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Starting young... and nostalgic

`THE CHILD is the father of man,' thus spoke the famed nature poet Wordsworth. And these days children are proving him correct. Not long ago, did we hear of the exploits of the likes of Parthiv Patel and Tathaghata. Examples abound, so do talents, in domain countless. Carrying the tradition forward is Laldinkima Sailo, who turned 18 this August. His debut anthology of poetry, `Spectrum - A Plethora of Rhapsody' was recently released by Dr. Manmohan Singh, former Finance Minister of India at India International Centre in New Delhi. He was a XII standard student of La Martiniere for Boys, Kolkata, when he finished this book. He is now a student of first year, St. Stephen's College, Delhi University.

Dedicated to Brigadier T. Sailo, former Chief Minister of Mizoram and his grandfather, the book published by `Books for All' is an amalgam of joy, sorrow, wonder, prayer, faith and inspiration that the little poet tries to spread under various headlines. At the beginning though it vents pessimism and searches for an answer divine. He admits that he has been "submerged in the sinful pool of death" though seeks salvation from Lord to show him the way "so that the horrid deeds of (his) epitaph may be omitted." Not an outcome of a few months of toil but five years -- Spectrum is a collection of Sailo's poetic talent since the age of 12 when was in class VIII at Bishop Cotton School, Shimla. Yet the maturity of creation fails to tell the age of the poet.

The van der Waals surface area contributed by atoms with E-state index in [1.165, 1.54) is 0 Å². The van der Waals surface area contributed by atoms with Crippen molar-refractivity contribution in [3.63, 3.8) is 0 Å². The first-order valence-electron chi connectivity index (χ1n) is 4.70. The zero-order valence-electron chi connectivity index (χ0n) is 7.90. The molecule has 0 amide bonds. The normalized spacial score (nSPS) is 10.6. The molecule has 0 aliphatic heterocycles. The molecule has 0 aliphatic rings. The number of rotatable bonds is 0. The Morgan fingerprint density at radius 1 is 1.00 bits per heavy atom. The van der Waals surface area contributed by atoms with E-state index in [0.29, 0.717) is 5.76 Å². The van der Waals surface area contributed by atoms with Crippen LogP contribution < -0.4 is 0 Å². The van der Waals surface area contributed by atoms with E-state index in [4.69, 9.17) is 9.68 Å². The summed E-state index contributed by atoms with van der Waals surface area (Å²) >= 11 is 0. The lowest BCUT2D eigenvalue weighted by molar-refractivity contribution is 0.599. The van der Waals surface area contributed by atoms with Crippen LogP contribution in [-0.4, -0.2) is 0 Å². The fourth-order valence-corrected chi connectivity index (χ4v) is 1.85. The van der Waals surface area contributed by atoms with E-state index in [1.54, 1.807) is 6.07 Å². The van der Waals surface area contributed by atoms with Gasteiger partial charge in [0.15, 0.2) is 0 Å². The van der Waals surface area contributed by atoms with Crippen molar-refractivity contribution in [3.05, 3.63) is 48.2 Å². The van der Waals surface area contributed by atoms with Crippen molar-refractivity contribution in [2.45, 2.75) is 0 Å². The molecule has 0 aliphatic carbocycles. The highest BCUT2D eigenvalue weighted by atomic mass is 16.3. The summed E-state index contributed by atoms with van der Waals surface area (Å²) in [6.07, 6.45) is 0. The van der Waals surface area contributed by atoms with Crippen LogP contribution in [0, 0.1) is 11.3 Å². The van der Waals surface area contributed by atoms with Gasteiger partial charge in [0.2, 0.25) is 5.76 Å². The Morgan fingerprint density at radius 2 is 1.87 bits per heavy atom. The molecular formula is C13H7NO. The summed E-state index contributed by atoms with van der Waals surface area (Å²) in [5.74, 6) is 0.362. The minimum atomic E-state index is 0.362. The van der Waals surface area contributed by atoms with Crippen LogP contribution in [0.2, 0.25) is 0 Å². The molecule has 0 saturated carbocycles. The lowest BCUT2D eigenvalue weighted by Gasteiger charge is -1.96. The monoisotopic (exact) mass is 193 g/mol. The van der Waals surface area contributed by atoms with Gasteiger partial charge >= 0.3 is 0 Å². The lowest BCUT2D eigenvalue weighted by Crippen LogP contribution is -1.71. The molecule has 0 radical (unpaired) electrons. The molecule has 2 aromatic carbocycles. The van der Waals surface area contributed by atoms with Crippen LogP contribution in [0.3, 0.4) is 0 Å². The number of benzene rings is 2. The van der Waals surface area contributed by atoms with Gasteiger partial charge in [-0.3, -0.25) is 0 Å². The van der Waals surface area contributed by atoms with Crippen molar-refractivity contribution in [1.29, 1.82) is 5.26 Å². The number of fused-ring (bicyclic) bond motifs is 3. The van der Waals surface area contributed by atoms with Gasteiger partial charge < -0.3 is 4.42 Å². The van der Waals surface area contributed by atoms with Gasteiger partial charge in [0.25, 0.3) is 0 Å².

"I had been a keen observer always and ardent admirer of my grandfather. The situations helped me pen down my feelings and the latter encouraged me," says this admirer of Anita Desai and Amit Choudhary.

Remember `Country Roads Take me Home' the famous song sung by Richard Marx that has a similarity with `Chitthi Aayyi hai' of Pankaj Udhas where the singer longs to go back to his native place? Sailo gives you similar nostalgic feeling though in a different context where `the land he longs to see' on which `river flowed' and where `At once a thousand pagodas beautifully scattered' but now is a victim of "merciless brigand". But "The Sun May Rise Again," an innocent hope prevails all over!

The book's intention might take you over with its innocent hopes and pleas on behalf of a victim of poverty for whom the celebration of Independence and "thundering sparks of `nationalism'" does not bring any cheer while its language, pregnant with taxing words that best befits a philosophical piece, hurdles its smooth flow at many a places.


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